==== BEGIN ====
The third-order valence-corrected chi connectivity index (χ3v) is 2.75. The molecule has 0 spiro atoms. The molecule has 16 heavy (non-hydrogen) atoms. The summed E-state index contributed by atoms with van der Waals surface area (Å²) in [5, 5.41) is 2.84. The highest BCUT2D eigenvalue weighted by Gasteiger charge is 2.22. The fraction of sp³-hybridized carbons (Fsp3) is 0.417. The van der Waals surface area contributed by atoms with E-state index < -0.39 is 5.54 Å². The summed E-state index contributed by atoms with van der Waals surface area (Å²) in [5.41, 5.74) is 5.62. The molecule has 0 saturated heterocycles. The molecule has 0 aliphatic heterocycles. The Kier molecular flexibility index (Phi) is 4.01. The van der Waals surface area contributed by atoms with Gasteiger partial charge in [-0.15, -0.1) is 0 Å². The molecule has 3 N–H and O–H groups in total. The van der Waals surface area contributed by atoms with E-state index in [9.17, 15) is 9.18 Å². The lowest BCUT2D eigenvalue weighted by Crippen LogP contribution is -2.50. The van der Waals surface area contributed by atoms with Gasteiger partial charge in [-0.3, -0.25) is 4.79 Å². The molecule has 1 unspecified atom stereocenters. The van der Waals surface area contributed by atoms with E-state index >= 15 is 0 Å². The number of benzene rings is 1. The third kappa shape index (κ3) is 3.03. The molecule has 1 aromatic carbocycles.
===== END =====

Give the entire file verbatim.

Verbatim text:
The third-order valence-corrected chi connectivity index (χ3v) is 2.75. The molecule has 0 spiro atoms. The molecule has 16 heavy (non-hydrogen) atoms. The summed E-state index contributed by atoms with van der Waals surface area (Å²) in [5, 5.41) is 2.84. The highest BCUT2D eigenvalue weighted by Gasteiger charge is 2.22. The fraction of sp³-hybridized carbons (Fsp3) is 0.417. The van der Waals surface area contributed by atoms with E-state index < -0.39 is 5.54 Å². The summed E-state index contributed by atoms with van der Waals surface area (Å²) in [5.41, 5.74) is 5.62. The molecule has 0 saturated heterocycles. The molecule has 0 aliphatic heterocycles. The Kier molecular flexibility index (Phi) is 4.01. The van der Waals surface area contributed by atoms with Gasteiger partial charge in [-0.15, -0.1) is 0 Å². The molecule has 3 N–H and O–H groups in total. The van der Waals surface area contributed by atoms with E-state index in [9.17, 15) is 9.18 Å². The lowest BCUT2D eigenvalue weighted by Crippen LogP contribution is -2.50. The van der Waals surface area contributed by atoms with Gasteiger partial charge in [-0.3, -0.25) is 4.79 Å². The molecule has 1 unspecified atom stereocenters. The van der Waals surface area contributed by atoms with E-state index >= 15 is 0 Å². The number of benzene rings is 1. The third kappa shape index (κ3) is 3.03. The molecule has 1 aromatic carbocycles.